Champions League – United triumph in Moscow shoot-out
With the sides level at 1-1 after extra-time, courtesy of first-half goals from Cristiano Ronaldo and Frank Lampard, it was left to Edwin Van der Sar to make the decisive save in the shoot-out and hand Sir Alex Ferguson his second European crown.
In an unbearably tense conclusion, Ronaldo‘s penalty was saved by Petr Cech and John Terry had the chance to win the final. But the Chelsea captain slipped and his effort clipped the post and went wide.
Into sudden death it went, and after Ryan Giggs calmly side-footed home, Van der Sar parried substitute Nicolas Anelka‘s spot-kick to provide a fitting tribute to those who died in the Munich air disaster 50 years ago.
In an open and entertaining match, there was little to separate the two sides, who both excelled technically and conspired to provide a scintillating night of European football that will live long in the memory. The only stain on an otherwise gleaming advertisement for the Premier League was a late red card for Didier Drogba, after the striker raised his hands to Nemanja Vidic.
With Ronaldo driving down the left flank at every opportunity, ably assisted by Patrice Evra, and the duo of Owen Hargreaves and Wes Brown patrolling the right, the Premier League champions looked the most likely for the majority of the first half.
Chelsea were slow to start, and struggled to get Joe Cole and Drogba into the game as a result of United’s tireless closing down. Tevez was at his feverish best, denying opponents time on the ball and easing the pressure.
The game’s first incident of note came on 21 minutes, when Claude Makelele caught Paul Scholes with a clumsy challenge. While the foul went unpunished, both players were cautioned as a result of the melee which ensued.
Soon after, United took a deserved lead. Brown cut in from the right and sent a clipped left-foot cross to the far post. Ronaldo was being marshalled by Michael Essien, but he pulled away to find space ten yards out and head his 42nd goal of a remarkable season.
To that point Chelsea had offered little in the way of attacking ambition, but on 35 minutes Michael Ballack came desperately close to bring the Blues level. The German midfielder timed his run expertly to meet Drogba’s far-post header across, but his effort was superbly saved by Van der Sar.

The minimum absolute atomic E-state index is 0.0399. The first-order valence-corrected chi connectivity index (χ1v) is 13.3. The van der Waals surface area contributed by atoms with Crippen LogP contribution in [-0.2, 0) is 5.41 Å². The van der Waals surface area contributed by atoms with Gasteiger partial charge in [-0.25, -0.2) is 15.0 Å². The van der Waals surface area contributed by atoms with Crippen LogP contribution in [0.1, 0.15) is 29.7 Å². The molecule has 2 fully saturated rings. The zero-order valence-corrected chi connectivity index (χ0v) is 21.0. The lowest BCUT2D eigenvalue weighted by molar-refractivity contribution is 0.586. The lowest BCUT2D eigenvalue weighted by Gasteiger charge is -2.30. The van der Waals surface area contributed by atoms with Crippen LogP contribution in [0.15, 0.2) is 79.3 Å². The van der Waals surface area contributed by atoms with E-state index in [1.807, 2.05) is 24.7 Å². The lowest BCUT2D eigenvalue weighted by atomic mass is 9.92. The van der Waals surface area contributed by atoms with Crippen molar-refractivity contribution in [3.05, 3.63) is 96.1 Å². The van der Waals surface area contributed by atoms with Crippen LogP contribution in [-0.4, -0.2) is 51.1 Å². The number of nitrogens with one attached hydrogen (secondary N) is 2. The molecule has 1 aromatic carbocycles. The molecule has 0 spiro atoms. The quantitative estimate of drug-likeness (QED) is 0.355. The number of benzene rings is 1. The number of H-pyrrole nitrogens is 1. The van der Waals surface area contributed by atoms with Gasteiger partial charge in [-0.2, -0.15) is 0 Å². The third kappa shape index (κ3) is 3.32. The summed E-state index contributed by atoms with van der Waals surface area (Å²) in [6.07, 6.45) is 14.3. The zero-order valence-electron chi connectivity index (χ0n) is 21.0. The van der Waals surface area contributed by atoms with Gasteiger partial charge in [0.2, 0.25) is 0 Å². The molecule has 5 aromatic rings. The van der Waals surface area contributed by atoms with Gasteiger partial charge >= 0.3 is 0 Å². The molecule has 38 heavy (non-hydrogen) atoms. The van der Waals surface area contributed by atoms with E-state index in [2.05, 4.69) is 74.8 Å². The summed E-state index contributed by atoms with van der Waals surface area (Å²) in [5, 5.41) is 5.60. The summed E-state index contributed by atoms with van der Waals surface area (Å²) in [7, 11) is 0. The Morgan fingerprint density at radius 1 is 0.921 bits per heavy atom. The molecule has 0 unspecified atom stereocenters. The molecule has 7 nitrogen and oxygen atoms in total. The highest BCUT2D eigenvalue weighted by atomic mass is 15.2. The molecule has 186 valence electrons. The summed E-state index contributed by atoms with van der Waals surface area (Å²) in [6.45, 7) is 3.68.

Suddenly the game was alive. United broke almost immediately downfield and Ronaldo’s low cross was met with flying header from Tevez. Cech saved brilliantly, and recovered to block Michael Carrick‘s follow-up from the penalty spot.
Two minutes before the interval Tevez came closer still to increasing his side’s lead. This time Rooney was the architect, bombing down the right to send over a low cross which evaded the Argentine’s desperate lunge by inches.
Somehow Chelsea survived and moments later they were level. Essien’s hopeful long-range shot was deflected of first Vidic, and then Ferdinand, to fall neatly into the stride of Lampard. The England midfielder finished with aplomb to send the teams into the break level.
As the second half got under way, Chelsea were visibly buoyed by the goal. Ballack began to assert himself in midfield, and Essien finally got a foothold in his battle with Ronaldo.
The complexion of the game was transformed, and United were now the side hanging on and surviving on scraps in attack. Just after the hour mark, Lampard saw his shot headed behind by Rio Ferdinand, and from his resulting corner Terry leapt highest to head just over the bar.
With a little over 10 minutes remaining, Drogba cut inside and crashed a swerving 20-yard shot against the post with Van der Sar beaten. Chelsea were getting closer, but United remained resolute in defence and refused to capitulate.
The closing minutes of normal time were predictably tense, but there would be no repeat of United’s dramatic last-gasp victory in 1999.
Extra-time it was, and within three minutes Chelsea found the woodwork for the second time. This time it was Lampard who was denied, after spinning neatly in the box and shooting left-footed from 10 yards. Van der Sar was once again helpless, but the underside of the bar came to his rescue.
But United soon began to reproduce their first-half form, and came close to scoring themselves. Evra broke down the left and cut back for Giggs, on as substitute to make his record-breaking 759th appearance for the club. The Welshman connected well, but Terry put his head in the way to deny him a fairytale winner.
With five minutes remaining, and penalties looming, a confrontation broke out between Drogba and Vidic. Players swarmed in, hands were raised, and when the dust settled the Ivorian was sent off for slapping Vidic across the face. It was a petty and ill-advised act from the striker, which was out of character for a match played for most part in a sportsmanlike manner.
With that, went the last meaningful action of the game, and the dreaded penalty shoot-out ensued.
Sadly for Chelsea, Terry spurned a glorious opportunity to hand the side their first European title after Ronaldo’s kick was saved, and it was left to Van der Sar to ensure the class of 2008 go down in history with United’s all-conquering sides of 1968 and 1999.